SaltyCrane Blog — Notes on JavaScript and web development

My software tools list

Inspired by Mark Pilgrim's 2006 Essentials list, below is a list of my current software tools. If you notice a lot of "I switched from ..." statements, keep in mind that I am a programmer who likes shiny things.

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My software tools list

CategoryCurrently usingComments

Operating System

Ubuntu 14.04 Trusty Tahr

My first Ubuntu install was in 2007 (dual-boot) and I got my first Windows-free machine in 2008. I have used Cygwin and coLinux when on Windows. Cygwin integrates better with Windows applications, but coLinux is super fast and allows you to run a full Linux distro on top of Windows. Windows does have some advantages, but overall I prefer Linux.

Update 2008-09: Switching jobs means I can now use Linux at work. I'm now using Linux about 90% of the time. My wife still uses Windows Vista on our laptop.

I don't have enough experience with OSX to draw any authoritative conclusions, though I think Mark Pilgrim has biased me against Apple. Also, I think Linux's free as in beer (and somewhat related free as in speech) characteristics vs. Mac's expensive (and somewhat related proprietary) characteristics resonate with the cheap engineer in me.

Additional Linux vs. Mac commentary:

History: 1987: Apple GS/OS, 1994: Windows 3.1, 2000: Windows 98, 2001: Windows XP, 2007: Windows Vista, 2007: Ubuntu

Window Manager


The WM written in Python, recommended by Matt Harrison.

Previously, wmii: dynamic, tiling, scriptable window manager that doesn't require a mouse. It sucks less.

I switched from ratpoison at the same time I started using coLinux because running native Linux allowed me to use any Linux window manager as well.

Recently, some have switched from wmii to xmonad, the new Haskell tiling window manager. It has some nice features over wmii, including dual head support, but after a brief excursion, I slightly prefer wmii's way of doing things.

If you're a hard core Lisper, stumpwm is the window manager for you. It has a REPL. This one seems a little too hard core for me, especially since I don't know Lisp.

History: 2007: ratpoison, 2007: wmii, 2012: Qtile


GNU Emacs 24.3

Switched from Eclipse in 2007. It was a slow transition, but I think Emacs is worth the investment.

On Emacs vs. Vim: I really like that Vim can be used easily on remote machines. Currently, I use TRAMP for remote file editing. It is very cool, but it is slow, and I sometimes fall back on nano (*gasp*) for a quick config file edit when I am logged into a remote terminal. I also suspect that the dual modes of Vim are more efficient than Emacs-- I'm just not smart enough to get used to it. Maybe someday I will switch to Viper mode. Why Emacs over Vim? I choose Emacs because it is more powerful and closer to an IDE. Emacs Lisp allows you to do whatever you want.

On Emacs vs. Eclipse: I found Eclipse was too slow and heavy, used too much screen real estate, and was too difficult to customize. Scripting Eclipse required writing extensions in Java whereas Emacs can be extended in elegant Lisp. I think Eclipse (and other IDE's) are better for code exploration and they probably have features that I'm not aware of since I don't use them. I figure, though, that with enough Emacs Lisp, Emacs can do anything those IDEs can do. If you really want those features, it's a question of if you want to spend the time achieving perfection in Emacs or getting real work done in another IDE. I choose perfection. ;)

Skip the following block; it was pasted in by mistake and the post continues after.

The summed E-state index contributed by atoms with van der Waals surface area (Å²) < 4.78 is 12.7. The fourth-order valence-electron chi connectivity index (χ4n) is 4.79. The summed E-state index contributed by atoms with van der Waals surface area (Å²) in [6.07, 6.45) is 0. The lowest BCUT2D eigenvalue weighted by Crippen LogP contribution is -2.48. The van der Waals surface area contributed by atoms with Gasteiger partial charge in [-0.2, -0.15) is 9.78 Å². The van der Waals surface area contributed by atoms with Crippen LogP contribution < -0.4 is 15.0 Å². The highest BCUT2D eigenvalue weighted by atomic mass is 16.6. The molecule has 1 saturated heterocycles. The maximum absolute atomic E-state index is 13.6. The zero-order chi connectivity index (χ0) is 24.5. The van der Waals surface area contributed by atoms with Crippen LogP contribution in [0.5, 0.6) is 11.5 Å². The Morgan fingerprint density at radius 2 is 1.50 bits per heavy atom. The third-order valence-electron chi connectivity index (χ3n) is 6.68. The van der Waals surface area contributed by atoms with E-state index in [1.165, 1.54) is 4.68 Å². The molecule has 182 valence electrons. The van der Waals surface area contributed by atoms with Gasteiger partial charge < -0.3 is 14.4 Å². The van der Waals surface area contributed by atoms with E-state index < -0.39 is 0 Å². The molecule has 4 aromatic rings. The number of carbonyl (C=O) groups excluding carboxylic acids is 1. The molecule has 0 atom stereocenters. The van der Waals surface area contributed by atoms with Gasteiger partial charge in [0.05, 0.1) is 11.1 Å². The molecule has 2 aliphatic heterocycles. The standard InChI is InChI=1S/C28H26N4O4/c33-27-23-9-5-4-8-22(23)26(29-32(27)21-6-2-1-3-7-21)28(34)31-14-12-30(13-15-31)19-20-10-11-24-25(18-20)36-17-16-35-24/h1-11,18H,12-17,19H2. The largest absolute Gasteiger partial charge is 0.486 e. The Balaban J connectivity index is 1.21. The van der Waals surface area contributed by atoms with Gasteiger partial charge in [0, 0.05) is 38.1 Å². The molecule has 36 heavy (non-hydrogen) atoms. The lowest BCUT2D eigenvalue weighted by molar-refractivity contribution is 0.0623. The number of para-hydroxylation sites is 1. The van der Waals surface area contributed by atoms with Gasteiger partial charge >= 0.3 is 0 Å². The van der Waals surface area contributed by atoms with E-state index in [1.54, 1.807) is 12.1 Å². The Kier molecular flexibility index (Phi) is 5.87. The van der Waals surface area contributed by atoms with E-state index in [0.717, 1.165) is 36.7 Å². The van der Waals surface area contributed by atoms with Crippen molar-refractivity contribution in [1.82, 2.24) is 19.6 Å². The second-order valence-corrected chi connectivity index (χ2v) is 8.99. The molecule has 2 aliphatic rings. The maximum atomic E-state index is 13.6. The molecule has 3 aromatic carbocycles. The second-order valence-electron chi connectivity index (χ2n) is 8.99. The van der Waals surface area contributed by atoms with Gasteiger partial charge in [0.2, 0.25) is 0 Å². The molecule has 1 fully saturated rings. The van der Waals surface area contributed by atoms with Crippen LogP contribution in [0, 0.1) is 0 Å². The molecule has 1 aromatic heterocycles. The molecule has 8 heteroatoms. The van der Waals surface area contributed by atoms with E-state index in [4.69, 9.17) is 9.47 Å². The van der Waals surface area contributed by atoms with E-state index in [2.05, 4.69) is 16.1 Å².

Additional commentary:


Install method: from source sudo apt-get install emacs

Useful packages:

My emacs config on github:

History: 2001: Emacs/NEdit/UltraEdit, 2006: Eclipse, 2007: Emacs



9.19 +

urxvt supports xft (anti-aliased) fonts, real transparency (not that I actually use transparency with Qtile), and fading (which I do use with Qtile) and it is much faster and lighter than gnome-terminal or konsole. screen allows me to switch terminal sessions without ugly tabs, attach to remote sessions, search through the scrollback buffer, and more. Update: urxvt also has embedded perl.

Install method: from source sudo apt-get install rxvt-unicode

Version Control System


Switched from Subversion to Mercurial in June 2007. The merging in Mercurial is very nice and can be done without thinking. I do miss Subversion/Subclipse's revision history viewer, file compare, and ability to isolate files apart from changesets. Update 2010-04-05: See my comment below.

Update 2011-05: Switched my personal repos to Git. Use Git almost exclusively now.

Additional commentary:

Install method: sudo apt-get install mercurial

History: 2001: SCCS, 2003: Other, 2007: Subversion, 2007: Mercurial, 2010: Mercurial/Git, 2011: Git

"High-level" Language


Previously, I used C. Now I use don't use any statically-typed languague. Wouldn't mind learning C++ Go. Although, Linus doesn't like it.

"High-high-level" Language

Python 2.7

My love for Python is strong. I switched from Perl in 2005 and have no regrets. Object-oriented, easy to read (no more TIMTOWTDI), and smart people use it. I also want to learn Javascript 2 becuase it is the "Next Big Language" and Lisp because it is the "most powerful language".

On Python vs. Ruby: from what I've read, I characterize Ruby as the more expressive language more similar to Perl (than Python is) and Python as the more regimented language. Since I like regimented, I like Python.

On Python vs. Lisp: I've concluded that I lack the intelligence to harness enough of Lisp's power to counteract its non-practicality (e.g. lack of libraries).

Additional commentary:

Install method: preinstalled on Ubuntu

History: 2001: Perl, 2005: Python

Web Framework

Django / Flask

2014-10:I now use Flask at work. Previously, I used Django. I think I like SQLAlchemy and Jinja2 better than Django. Django has a lot more built in and is put together better. Flask's thread locals are convenient and messy. Probably Pyramid is the best but no one uses it.

Here are some links:

Install method: pip install Django / pip install Flask

Web Browser


Not to be confused with Konqueror, Conkeror is an emacs-like, keyboard driven, scriptable, Mozilla-based web browser. I've used it almost full time since January 2008. It is still considered alpha stage software so there are a number of bugs. However, it is still pretty sweet. I use Firefox as a backup (and IE Tab for Launchcast and Netflix on Windows).